Natural Lighting Phenomenons
This picture is commonly associated with being part of the Heavens Trail in Ireland, a place where every 2 years the stars line up with a trail. However, this couldn’t be further from the truth. In fact, photographer Thomas Zimmer spent 4 hours waiting to take the perfect shot of the Milky Way in Sylt, North Sea, located in Germany near Denmark. In an attempt to add visual interest he decided to add a person to the shot. As he ran into the scene with his camera preset on a self timer, his camera took the shot as he situated himself within the frame unbeknownst to him. As the timer went off before he was prepared the camera took the shot with his flashlight still on which illuminates the pathway. While it was originally a mistake, the light adds an air of mystery to the image and brings your eye to the gorgeous display of the Milky Way.
Solar particles that are blown into Earth’s magnetic field create the phenomenon known as the Northern lights. These natural lighting effects can be seen most clearly from September till mid April in Fairbanks, Alaska. While there is no way to predict exactly when Aurora Borealis will appear, the peak time is between 11:30 pm and 3:30 am when there are clear dark skies.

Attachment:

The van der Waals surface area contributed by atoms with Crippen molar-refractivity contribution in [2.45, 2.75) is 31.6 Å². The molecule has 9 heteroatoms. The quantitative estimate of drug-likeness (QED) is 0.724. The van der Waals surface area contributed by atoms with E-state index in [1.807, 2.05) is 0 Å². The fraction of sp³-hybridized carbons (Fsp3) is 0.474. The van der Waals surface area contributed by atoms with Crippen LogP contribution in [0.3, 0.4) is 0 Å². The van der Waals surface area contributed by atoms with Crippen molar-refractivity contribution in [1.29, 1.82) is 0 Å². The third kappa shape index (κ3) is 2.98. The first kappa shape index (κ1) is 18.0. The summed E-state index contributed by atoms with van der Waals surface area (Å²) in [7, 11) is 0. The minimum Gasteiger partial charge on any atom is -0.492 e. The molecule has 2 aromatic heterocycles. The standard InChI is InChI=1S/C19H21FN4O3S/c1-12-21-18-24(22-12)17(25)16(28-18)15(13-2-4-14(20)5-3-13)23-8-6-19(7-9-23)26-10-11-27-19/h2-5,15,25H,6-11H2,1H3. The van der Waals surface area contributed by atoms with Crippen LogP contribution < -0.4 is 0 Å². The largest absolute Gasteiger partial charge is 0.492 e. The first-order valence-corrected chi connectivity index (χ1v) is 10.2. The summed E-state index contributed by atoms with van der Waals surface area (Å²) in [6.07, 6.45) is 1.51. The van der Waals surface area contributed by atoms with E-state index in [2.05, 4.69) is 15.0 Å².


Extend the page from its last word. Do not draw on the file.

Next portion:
Aurora Borealis begins as a static light located in the northern part of the sky. As the intensity of the lights increases they “resemble curtains hung vertically in the sky that are rippling in a light wind”. The lights meet maximum intensity when they begin to arc and spiral across the sky. These impressive displays of greenish-yellow, blue and red light can last for 20 – 30 minutes.
Horsetail Falls also known as “firefall” is a waterfall that flows in the winter and early spring in Yosemite National Park in California. In mid to late February, as the sun sets on a clear night, the water fall appears to glow orange from the sunset. The most popular place to see this phenomenon is at the El Capitan Picnic Area.